Whether or not British Columbia needs the election scheduled for this Saturday is a moot point. Ours is not to question why, ours is but to vote. And the numero uno consideration for choosing a candidate or party should be their stance on climate action. Why? First, because we haven’t just been hearing about climate change for decades now, but actually experiencing and coping with it (hello, wildfires; goodbye, Horstman T-bar!). And second, everything else—from the current pandemic to tourism to the viability of small business to educational opportunities and positioning for the future are intricately tied to our action on climate in the next few years.
I won’t draw out those connections for you, but they’re obvious enough that when you go to the polls you should keep in mind that “Business as Usual” is what got us into the current climate emergency, biodiversity crisis and pandemic messes, and BAU going forward is simply not an option. For example: to even make a dent in emissions, fossil fuel subsidies must end, renewables must not just be courted but embraced, and B.C.’s tiny remaining stands of old-growth forest must be left in place.
“I’m a non-partisan person who votes for what makes the most sense,” says Mike Douglas, chair of Protect Our Winters Canada. “The world is a rapidly changing place and the science is clear that we have to act in the next decade to avoid the worst effects of climate change. With the environment intimately tied to the economy, to keep business moving in this town we need the most progressive representation possible. After doing a ton of research, I’d say that’s the local Green candidate.”
I won’t be quite as blunt, but red (which is really blue in this province) is still very much an alarm colour to me, and orange isn’t quite as good as it looks. In fact, my choice is as clear as the colour of Whistler’s mountainsides—uh, between wildfire smoke events.
In case you’re undecided, I’ve gathered data from B.C. government climate websites as a reminder of where we’re at and where things are going.
What’s Happened: data from 1900 to 2013 indicates B.C.’s average annual temperature has warmed by 1.4 °C, the average overnight minimum in winter by 3.1 °C; precipitation is up across the province; sea level has risen along most of the coast; lakes and rivers are now ice-free earlier in the spring; and the Fraser River’s lifeblood water is warmer than ever.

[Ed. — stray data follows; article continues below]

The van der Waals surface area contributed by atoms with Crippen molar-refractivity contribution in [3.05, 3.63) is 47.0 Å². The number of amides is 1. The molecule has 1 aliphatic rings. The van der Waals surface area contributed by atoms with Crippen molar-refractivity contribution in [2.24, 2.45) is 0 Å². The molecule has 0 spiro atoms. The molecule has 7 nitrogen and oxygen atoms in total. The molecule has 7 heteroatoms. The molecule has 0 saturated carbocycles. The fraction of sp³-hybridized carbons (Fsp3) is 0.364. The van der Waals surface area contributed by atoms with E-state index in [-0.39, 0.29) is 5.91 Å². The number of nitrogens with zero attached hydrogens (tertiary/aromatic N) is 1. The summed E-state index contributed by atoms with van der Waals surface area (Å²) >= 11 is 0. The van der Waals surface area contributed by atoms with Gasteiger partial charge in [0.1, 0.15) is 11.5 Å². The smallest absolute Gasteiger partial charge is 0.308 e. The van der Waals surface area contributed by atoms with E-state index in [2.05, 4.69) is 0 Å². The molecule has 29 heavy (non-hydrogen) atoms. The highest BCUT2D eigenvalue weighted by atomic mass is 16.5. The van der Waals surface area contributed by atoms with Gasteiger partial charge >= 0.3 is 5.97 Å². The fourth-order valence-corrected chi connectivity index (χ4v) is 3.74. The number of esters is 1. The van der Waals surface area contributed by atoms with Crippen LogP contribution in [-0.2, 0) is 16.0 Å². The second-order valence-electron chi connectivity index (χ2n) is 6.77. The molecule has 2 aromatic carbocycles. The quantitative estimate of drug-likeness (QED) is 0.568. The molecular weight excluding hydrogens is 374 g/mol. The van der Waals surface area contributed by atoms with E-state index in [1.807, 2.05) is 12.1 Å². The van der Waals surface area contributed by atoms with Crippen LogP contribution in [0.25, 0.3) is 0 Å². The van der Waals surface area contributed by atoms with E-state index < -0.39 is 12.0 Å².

What’s Coming: warmer temperatures in all seasons; more frequent and intense heavy-rain events; changes in growing seasons for crops and gardens; increased drought and water shortages; larger, more frequent wildfires; changes in streamflow patterns and lake levels; further rising sea levels and stronger storm surges; changing forest conditions; changes in plant and animal distributions; smaller snowpack and continued loss of glaciers; increasing ocean acidification.
Let’s take a look region by region.
The Coast will see continued ocean warming and acidification, with range changes for marine animals and the influx of invasive species and disease. Low salmon returns responsible for emaciated grizzlies and killer whales will be exacerbated by “the blob,” a huge patch of warmer-than-normal water in the North Pacific (the blob first appeared in 2013, lasted through 2015, and after a two-year hiatus made a return in October 2018), as well as low-water in ancestral spawning streams due to drought.
Victoria and southern Vancouver Island can expect rising sea levels, more storms, wetter winters, drier summers, and increasing expansion of terrestrial invasive species.
Vancouver and the Lower Mainland will suffer increasingly variable weather that includes: increasing frequency of storms, increasing strength of storms with accompanying damage and risk to life and infrastructure, and increasing summer drought, wildfires and water shortages. With increasing temperatures will also come soaring air-conditioning costs, worsening smog and associated health problems, summer droughts followed by severe autumn rain events, and invasive species threatening forests and agriculture. Glacier melt will continue in all ranges, revealing unstable slopes. Higher winter rainfall and spring temperatures will increase the risk of natural disasters like debris flows and large-scale landslides. (The Mt. Meager landslide in 2010 was the largest in Canadian history, and similar climate-driven slope destabilization triggered the collapse of Joffre Peak in 2019 that came within a few hundred metres of Highway 99.)
In the Okanagan and other agricultural areas, insect phenology (the time of appearance) is affecting crops: e.g., cherry growers might spray their annual insect control at a certain time, but if fruit flies emerge two weeks earlier because of a warming climate, the crop will be hammered. This also affects insectivorous birds that time their migrations through areas to coincide with insect emergence.
The Cariboo-Chilcotin is seeing increasing temperatures and drought, the result of which was the record-breaking, treasury-draining wildfires of 2017 and 2018.
Northern B.C. is experiencing the province’s highest rate of warming; this isn’t the good thing it seems as it’s bringing increased precipitation (Terrace just had its most miserable summer in memory). The change to average freezing levels in the north since the 1980s is apparent in the historic loss of low-altitude ski areas in Terrace (Kitsumkalum), Kitimat (Hospital Hill), and Prince Rupert (Mt. Hay).
If all this has you seeing red and wondering why orange tastes a bit sour, maybe it’s time to vote Green.